Uber has cracked two classic ’80s video games by giving an AI algorithm a new type of memory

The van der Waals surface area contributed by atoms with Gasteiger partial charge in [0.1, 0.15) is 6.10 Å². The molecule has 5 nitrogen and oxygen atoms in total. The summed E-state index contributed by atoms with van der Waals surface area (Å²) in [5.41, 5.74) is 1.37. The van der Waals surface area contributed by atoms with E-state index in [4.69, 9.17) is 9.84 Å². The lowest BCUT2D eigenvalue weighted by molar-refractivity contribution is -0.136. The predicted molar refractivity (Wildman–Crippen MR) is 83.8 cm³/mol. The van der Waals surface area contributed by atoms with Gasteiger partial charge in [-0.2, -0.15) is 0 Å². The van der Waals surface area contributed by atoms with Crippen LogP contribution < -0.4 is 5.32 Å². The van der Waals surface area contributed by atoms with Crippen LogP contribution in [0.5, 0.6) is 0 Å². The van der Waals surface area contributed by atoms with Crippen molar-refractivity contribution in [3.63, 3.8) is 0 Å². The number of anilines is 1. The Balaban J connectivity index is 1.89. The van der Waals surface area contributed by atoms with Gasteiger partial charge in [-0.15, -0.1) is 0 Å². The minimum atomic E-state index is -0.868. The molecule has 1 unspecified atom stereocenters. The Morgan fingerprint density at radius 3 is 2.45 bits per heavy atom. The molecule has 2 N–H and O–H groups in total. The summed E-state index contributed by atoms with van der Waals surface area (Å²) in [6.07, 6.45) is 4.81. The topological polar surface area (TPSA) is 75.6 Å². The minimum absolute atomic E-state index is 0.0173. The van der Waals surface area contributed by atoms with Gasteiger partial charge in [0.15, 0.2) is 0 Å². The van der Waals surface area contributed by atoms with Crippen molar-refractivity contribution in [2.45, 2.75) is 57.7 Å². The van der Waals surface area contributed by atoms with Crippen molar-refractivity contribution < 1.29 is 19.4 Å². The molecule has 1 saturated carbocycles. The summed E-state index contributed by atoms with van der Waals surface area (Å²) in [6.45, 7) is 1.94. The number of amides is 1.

have been immune to mastery via reinforcement learning, a technique that’s otherwise adept at learning to conquer video games..DeepMind, a subsidiary of Alphabet focused on artificial intelligence, famously used it to develop algorithms capable of learning how to play several classic video games at an expert level..Reinforcement-learning algorithms mesh well with most games, because they tweak their behavior in response to positive feedback—the score going up..Ordinary reinforcement-learning algorithms usually fail to get out of the first room in Montezuma’s Revenge, and in Pitfall!.The team demonstrated a fundamentally different approach to machine learning within an environment that offers few clues to show an algorithm how it is doing..AI researchers have typically tried to get around the issues posed by by Montezuma’s Revenge and Pitfall!.by instructing reinforcement-learning algorithms to explore randomly at times, while adding rewards for exploration—what’s known as “intrinsic motivation.” But the Uber researchers believe this fails to capture an important aspect of human curiosity..In October, a team at OpenAI, a nonprofit in San Francisco, demonstrated an algorithm capable of making significant progress in Montezuma’s Revenge..Now that AI algorithms can solve these video games, the challenge is to emerge from the arcade and solve real-world problems..Alex Irpan, a software engineer working on machine learning and robotics at Google, wrote a blog post the in which he questions why the Uber AI team had not provided a technical paper, alongside a press release, to give more details of their work.. More details

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